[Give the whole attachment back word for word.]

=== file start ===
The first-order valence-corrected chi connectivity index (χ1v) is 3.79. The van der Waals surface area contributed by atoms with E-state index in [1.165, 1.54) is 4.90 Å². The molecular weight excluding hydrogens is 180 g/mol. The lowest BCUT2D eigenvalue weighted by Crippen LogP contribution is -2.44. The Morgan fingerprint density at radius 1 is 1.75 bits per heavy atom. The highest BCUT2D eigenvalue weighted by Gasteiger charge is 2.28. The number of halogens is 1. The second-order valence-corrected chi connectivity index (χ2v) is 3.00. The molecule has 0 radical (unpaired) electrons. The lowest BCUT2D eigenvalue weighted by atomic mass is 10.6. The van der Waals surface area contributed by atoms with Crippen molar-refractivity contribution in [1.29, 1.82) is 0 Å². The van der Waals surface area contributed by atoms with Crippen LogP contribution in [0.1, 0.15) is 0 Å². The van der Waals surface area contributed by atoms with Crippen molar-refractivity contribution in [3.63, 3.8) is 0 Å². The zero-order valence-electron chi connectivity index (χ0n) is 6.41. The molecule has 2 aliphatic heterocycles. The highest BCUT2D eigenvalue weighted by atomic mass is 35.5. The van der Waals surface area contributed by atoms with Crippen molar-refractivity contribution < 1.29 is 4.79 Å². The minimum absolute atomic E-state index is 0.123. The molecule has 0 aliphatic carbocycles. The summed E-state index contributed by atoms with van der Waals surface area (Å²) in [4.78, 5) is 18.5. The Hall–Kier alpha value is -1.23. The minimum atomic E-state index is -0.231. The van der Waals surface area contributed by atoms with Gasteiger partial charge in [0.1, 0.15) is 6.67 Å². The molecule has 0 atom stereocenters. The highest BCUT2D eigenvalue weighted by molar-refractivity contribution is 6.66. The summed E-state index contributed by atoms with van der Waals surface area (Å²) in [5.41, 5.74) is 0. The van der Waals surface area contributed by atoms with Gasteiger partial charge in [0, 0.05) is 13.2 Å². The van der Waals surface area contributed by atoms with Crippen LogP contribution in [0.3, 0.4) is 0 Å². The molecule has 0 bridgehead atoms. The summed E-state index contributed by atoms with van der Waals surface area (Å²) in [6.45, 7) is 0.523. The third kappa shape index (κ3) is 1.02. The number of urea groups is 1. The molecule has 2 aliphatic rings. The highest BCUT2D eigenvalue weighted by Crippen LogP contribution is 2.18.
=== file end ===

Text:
The first-order valence-corrected chi connectivity index (χ1v) is 3.79. The van der Waals surface area contributed by atoms with E-state index in [1.165, 1.54) is 4.90 Å². The molecular weight excluding hydrogens is 180 g/mol. The lowest BCUT2D eigenvalue weighted by Crippen LogP contribution is -2.44. The Morgan fingerprint density at radius 1 is 1.75 bits per heavy atom. The highest BCUT2D eigenvalue weighted by Gasteiger charge is 2.28. The number of halogens is 1. The second-order valence-corrected chi connectivity index (χ2v) is 3.00. The molecule has 0 radical (unpaired) electrons. The lowest BCUT2D eigenvalue weighted by atomic mass is 10.6. The van der Waals surface area contributed by atoms with Crippen molar-refractivity contribution in [1.29, 1.82) is 0 Å². The van der Waals surface area contributed by atoms with Crippen LogP contribution in [0.1, 0.15) is 0 Å². The van der Waals surface area contributed by atoms with Crippen molar-refractivity contribution in [3.63, 3.8) is 0 Å². The zero-order valence-electron chi connectivity index (χ0n) is 6.41. The molecule has 2 aliphatic heterocycles. The highest BCUT2D eigenvalue weighted by atomic mass is 35.5. The van der Waals surface area contributed by atoms with Crippen molar-refractivity contribution < 1.29 is 4.79 Å². The minimum absolute atomic E-state index is 0.123. The molecule has 0 aliphatic carbocycles. The summed E-state index contributed by atoms with van der Waals surface area (Å²) in [4.78, 5) is 18.5. The Hall–Kier alpha value is -1.23. The minimum atomic E-state index is -0.231. The van der Waals surface area contributed by atoms with Gasteiger partial charge in [0.1, 0.15) is 6.67 Å². The molecule has 0 atom stereocenters. The highest BCUT2D eigenvalue weighted by molar-refractivity contribution is 6.66. The summed E-state index contributed by atoms with van der Waals surface area (Å²) in [5.41, 5.74) is 0. The van der Waals surface area contributed by atoms with Gasteiger partial charge in [0, 0.05) is 13.2 Å². The van der Waals surface area contributed by atoms with Crippen LogP contribution in [0.3, 0.4) is 0 Å². The molecule has 0 bridgehead atoms. The summed E-state index contributed by atoms with van der Waals surface area (Å²) in [6.45, 7) is 0.523. The third kappa shape index (κ3) is 1.02. The number of urea groups is 1. The molecule has 2 aliphatic rings. The highest BCUT2D eigenvalue weighted by Crippen LogP contribution is 2.18.